As a child, I was always afraid of my grandfather. Henry was a burly man with a crew cut, his skin darkened by the countless hours he spent in the Tennessee sun as a farmer. He wore overalls and a khaki shirt with dark-rimmed glasses that probably came from Sears or J.C. Penny.

He spoke in this gruff voice, always with cigarette smoke and I could hardly understand anything he ever said. I think this was why I was afraid of him, that he would ask me a question and I wouldn’t have a clue what he was saying.


Naturally, my Father understood him perfectly. They had labored for years alongside one another harvesting crops, driving tractors and tending to livestock. I would listen to my Father speak with him on their farmhouse porch or in his workshop and always wonder what my grandfather was saying. It was like a language I never learned.


My Father enjoyed a close relationship with my grandfather, always asking him for advice and listening to everything he said. He cherished his Dad’s words so much that he began recording their phone conversations.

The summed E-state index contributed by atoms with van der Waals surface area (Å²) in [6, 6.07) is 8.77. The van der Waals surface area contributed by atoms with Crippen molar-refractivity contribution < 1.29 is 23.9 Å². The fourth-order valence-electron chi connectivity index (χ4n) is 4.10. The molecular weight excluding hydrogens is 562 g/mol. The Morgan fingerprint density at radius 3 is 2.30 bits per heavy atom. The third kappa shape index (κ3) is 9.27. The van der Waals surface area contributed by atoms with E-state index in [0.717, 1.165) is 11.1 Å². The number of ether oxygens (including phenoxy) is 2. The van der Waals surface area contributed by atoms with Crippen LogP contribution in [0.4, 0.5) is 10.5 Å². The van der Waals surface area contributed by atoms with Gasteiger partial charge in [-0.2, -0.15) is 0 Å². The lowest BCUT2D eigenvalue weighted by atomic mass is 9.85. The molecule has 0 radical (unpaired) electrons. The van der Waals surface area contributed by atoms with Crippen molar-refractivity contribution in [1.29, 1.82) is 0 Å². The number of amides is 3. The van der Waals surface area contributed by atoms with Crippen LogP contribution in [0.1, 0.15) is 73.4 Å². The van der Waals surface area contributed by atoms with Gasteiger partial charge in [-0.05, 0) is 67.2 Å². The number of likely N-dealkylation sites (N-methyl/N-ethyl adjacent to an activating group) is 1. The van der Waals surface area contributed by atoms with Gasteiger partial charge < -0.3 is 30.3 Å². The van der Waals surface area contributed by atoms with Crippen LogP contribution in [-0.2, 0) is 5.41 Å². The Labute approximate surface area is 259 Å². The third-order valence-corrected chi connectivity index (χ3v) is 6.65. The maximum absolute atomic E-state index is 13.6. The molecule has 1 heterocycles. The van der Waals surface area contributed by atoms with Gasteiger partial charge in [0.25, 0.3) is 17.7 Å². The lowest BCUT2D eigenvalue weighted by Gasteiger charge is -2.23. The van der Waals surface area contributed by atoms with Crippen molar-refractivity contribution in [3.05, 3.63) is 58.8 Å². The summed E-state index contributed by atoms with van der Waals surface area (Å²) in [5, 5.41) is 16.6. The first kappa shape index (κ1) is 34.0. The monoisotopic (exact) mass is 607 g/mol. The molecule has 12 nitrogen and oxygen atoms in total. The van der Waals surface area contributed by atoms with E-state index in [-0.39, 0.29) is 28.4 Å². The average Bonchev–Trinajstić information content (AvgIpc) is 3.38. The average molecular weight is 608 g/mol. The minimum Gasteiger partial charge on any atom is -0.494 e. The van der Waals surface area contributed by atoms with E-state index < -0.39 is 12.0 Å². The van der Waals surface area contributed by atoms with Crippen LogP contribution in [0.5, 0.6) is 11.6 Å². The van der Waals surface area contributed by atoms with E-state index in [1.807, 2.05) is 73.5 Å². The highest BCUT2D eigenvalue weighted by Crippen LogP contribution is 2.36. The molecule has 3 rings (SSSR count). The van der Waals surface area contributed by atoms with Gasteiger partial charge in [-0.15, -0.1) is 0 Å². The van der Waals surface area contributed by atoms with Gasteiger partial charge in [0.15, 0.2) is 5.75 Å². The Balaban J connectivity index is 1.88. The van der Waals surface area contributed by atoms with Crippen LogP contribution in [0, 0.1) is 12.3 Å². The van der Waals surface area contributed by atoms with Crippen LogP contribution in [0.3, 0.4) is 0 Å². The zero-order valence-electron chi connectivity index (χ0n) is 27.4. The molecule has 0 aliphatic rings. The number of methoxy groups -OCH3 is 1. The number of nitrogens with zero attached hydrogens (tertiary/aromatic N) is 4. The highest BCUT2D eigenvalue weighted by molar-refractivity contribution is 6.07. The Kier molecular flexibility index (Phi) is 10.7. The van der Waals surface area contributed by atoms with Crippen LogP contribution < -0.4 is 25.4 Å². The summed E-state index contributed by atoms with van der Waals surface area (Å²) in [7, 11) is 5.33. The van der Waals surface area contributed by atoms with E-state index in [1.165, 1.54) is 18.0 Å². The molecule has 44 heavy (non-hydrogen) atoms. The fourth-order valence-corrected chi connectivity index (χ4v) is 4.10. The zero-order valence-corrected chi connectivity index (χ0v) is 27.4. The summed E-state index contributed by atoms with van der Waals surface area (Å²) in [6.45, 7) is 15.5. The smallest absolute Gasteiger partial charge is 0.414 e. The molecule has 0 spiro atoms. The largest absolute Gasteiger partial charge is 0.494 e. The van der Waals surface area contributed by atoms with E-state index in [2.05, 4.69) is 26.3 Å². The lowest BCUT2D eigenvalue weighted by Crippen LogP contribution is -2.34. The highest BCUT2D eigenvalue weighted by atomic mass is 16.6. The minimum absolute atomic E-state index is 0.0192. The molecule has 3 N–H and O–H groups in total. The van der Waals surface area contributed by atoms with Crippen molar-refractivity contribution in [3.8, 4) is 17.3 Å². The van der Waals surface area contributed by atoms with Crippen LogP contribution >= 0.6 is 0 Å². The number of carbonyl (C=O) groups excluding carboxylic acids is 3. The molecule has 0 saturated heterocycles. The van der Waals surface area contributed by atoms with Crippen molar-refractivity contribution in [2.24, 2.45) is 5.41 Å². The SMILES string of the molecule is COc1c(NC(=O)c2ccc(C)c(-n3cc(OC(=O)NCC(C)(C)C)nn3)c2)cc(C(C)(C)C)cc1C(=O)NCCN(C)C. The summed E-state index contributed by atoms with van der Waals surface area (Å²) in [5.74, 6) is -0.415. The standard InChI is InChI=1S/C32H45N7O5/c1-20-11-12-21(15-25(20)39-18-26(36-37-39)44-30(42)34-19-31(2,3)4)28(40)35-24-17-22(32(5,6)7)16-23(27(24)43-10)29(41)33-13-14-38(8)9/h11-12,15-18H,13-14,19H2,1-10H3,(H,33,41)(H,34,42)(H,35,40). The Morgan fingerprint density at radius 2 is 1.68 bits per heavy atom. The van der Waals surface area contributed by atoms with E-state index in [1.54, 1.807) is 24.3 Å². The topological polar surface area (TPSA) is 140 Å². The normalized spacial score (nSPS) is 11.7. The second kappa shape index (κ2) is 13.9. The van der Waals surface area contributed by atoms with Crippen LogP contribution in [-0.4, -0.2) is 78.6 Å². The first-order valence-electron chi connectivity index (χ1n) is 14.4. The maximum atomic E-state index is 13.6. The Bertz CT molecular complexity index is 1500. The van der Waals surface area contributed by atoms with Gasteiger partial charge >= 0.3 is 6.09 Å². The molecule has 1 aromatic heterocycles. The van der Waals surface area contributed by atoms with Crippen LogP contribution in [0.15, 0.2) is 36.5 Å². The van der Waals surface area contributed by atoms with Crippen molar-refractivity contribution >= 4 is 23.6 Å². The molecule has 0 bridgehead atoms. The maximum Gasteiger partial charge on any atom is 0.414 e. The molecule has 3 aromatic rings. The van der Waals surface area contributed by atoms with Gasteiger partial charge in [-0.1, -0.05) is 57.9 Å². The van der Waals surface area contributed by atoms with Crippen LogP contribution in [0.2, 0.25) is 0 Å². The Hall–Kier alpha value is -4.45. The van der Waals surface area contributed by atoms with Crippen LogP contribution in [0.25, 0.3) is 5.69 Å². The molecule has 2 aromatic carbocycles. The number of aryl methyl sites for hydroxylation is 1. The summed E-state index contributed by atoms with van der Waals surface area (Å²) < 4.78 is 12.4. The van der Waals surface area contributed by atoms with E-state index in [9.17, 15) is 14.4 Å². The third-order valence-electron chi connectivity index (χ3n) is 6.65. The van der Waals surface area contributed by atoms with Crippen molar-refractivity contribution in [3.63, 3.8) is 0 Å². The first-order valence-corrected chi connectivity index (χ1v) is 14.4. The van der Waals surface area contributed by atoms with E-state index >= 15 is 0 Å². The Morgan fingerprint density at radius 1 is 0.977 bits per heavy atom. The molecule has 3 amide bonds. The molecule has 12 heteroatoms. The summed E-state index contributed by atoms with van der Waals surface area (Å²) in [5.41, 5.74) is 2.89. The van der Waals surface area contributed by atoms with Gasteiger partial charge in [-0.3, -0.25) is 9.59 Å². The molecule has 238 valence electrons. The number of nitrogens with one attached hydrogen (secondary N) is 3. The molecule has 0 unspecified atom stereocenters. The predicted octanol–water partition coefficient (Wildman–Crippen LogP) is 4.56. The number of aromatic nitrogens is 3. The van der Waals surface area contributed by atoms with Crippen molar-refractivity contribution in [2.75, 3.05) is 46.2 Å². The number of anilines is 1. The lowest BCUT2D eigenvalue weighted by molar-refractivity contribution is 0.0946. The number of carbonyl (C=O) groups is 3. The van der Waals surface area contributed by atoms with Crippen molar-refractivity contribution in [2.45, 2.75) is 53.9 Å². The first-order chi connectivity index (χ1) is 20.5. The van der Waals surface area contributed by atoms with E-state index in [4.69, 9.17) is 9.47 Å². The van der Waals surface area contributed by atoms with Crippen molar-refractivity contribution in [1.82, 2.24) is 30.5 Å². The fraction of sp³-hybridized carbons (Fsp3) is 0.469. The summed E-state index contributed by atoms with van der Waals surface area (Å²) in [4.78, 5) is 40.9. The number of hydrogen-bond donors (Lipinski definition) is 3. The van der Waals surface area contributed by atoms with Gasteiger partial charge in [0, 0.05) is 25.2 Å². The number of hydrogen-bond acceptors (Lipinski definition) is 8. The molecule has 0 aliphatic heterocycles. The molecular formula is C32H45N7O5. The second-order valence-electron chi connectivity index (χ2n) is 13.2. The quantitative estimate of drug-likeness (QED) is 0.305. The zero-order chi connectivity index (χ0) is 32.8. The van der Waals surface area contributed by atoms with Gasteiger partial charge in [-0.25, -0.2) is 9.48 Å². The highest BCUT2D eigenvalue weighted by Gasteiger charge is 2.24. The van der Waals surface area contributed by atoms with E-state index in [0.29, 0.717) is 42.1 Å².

A couple of years ago, while rummaging around in my Father’s desk, I found a handful of tiny cassette tapes he’d tucked away for safe keeping. Some held important conversations with clients or vendors. A couple were blank, and one was a recorded phone call with his sister from 2003. But the one that stood out had a sticky note attached. ‘Please Keep Conversation W/ Dad – 5-8-89’.

It’s just human nature for us to hold onto our loved ones. We hold onto their memories, their smiles and their gifts. We also hold onto their words.


When I moved back to Georgia to take care of my parents, I started recording my Father. I video recorded him singing Elvis and Johnny Cash at Grace Arbor. We captured him on film reciting one of his favorite poems, The Dutchman’s Prayer and playing with his grandchildren. I recorded our conversations in the car of his days in the Air Force or his boyhood pranks that always got him into trouble.

A few months ago, I started recording my Father’s prayers. And the more I recorded, the more I want to record. Because his words are fading. There are times he’ll pray with clarity. And there are times he’ll pray about things known only to God.


I imagine if a child heard those prayers, they might shy away, like I shied away from my grandfather. But to me, those words are priceless, just as his father’s words are priceless to him.

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